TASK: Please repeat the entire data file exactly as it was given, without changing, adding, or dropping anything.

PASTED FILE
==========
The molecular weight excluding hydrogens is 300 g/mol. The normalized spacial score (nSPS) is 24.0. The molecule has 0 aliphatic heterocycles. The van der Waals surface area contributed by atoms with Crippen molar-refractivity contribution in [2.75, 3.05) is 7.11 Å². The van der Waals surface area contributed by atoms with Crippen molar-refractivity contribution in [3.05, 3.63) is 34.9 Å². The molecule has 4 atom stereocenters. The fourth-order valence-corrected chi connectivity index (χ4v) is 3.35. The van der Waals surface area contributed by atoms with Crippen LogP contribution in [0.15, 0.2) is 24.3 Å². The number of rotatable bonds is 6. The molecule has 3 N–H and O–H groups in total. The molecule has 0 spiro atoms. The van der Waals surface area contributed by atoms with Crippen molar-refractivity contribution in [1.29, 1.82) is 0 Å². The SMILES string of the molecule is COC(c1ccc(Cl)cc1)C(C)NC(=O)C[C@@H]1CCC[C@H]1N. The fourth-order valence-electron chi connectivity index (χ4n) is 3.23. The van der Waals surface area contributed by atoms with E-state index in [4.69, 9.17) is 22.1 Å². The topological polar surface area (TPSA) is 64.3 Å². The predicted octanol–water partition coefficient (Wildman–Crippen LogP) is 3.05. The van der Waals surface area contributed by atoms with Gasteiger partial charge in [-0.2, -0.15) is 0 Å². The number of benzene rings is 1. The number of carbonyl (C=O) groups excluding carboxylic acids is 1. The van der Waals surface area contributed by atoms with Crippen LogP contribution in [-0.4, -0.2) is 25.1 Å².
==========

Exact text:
The molecular weight excluding hydrogens is 300 g/mol. The normalized spacial score (nSPS) is 24.0. The molecule has 0 aliphatic heterocycles. The van der Waals surface area contributed by atoms with Crippen molar-refractivity contribution in [2.75, 3.05) is 7.11 Å². The van der Waals surface area contributed by atoms with Crippen molar-refractivity contribution in [3.05, 3.63) is 34.9 Å². The molecule has 4 atom stereocenters. The fourth-order valence-corrected chi connectivity index (χ4v) is 3.35. The van der Waals surface area contributed by atoms with Crippen LogP contribution in [0.15, 0.2) is 24.3 Å². The number of rotatable bonds is 6. The molecule has 3 N–H and O–H groups in total. The molecule has 0 spiro atoms. The van der Waals surface area contributed by atoms with Crippen molar-refractivity contribution in [1.29, 1.82) is 0 Å². The SMILES string of the molecule is COC(c1ccc(Cl)cc1)C(C)NC(=O)C[C@@H]1CCC[C@H]1N. The fourth-order valence-electron chi connectivity index (χ4n) is 3.23. The van der Waals surface area contributed by atoms with E-state index in [4.69, 9.17) is 22.1 Å². The topological polar surface area (TPSA) is 64.3 Å². The predicted octanol–water partition coefficient (Wildman–Crippen LogP) is 3.05. The van der Waals surface area contributed by atoms with Gasteiger partial charge in [-0.2, -0.15) is 0 Å². The number of benzene rings is 1. The number of carbonyl (C=O) groups excluding carboxylic acids is 1. The van der Waals surface area contributed by atoms with Crippen LogP contribution in [-0.4, -0.2) is 25.1 Å².